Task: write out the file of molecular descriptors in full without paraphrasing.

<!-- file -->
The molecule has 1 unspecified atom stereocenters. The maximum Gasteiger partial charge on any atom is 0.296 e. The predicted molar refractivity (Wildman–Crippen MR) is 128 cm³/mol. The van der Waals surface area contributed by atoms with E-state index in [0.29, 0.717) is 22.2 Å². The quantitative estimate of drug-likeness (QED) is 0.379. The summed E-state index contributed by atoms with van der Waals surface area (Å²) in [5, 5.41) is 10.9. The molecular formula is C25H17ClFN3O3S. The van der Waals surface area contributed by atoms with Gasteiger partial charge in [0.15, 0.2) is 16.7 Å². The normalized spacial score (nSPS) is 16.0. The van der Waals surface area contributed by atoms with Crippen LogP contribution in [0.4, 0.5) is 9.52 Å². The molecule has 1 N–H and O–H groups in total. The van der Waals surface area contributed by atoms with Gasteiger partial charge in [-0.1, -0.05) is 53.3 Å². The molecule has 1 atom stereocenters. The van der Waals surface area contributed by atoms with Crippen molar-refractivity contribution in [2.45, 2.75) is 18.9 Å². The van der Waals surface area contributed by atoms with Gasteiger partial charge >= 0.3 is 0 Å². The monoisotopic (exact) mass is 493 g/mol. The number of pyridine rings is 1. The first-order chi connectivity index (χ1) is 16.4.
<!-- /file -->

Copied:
The molecule has 1 unspecified atom stereocenters. The maximum Gasteiger partial charge on any atom is 0.296 e. The predicted molar refractivity (Wildman–Crippen MR) is 128 cm³/mol. The van der Waals surface area contributed by atoms with E-state index in [0.29, 0.717) is 22.2 Å². The quantitative estimate of drug-likeness (QED) is 0.379. The summed E-state index contributed by atoms with van der Waals surface area (Å²) in [5, 5.41) is 10.9. The molecular formula is C25H17ClFN3O3S. The van der Waals surface area contributed by atoms with Gasteiger partial charge in [0.15, 0.2) is 16.7 Å². The normalized spacial score (nSPS) is 16.0. The van der Waals surface area contributed by atoms with Crippen LogP contribution in [0.4, 0.5) is 9.52 Å². The molecule has 1 N–H and O–H groups in total. The van der Waals surface area contributed by atoms with Gasteiger partial charge in [-0.1, -0.05) is 53.3 Å². The molecule has 1 atom stereocenters. The van der Waals surface area contributed by atoms with Crippen molar-refractivity contribution in [2.45, 2.75) is 18.9 Å². The van der Waals surface area contributed by atoms with Gasteiger partial charge >= 0.3 is 0 Å². The monoisotopic (exact) mass is 493 g/mol. The number of pyridine rings is 1. The first-order chi connectivity index (χ1) is 16.4.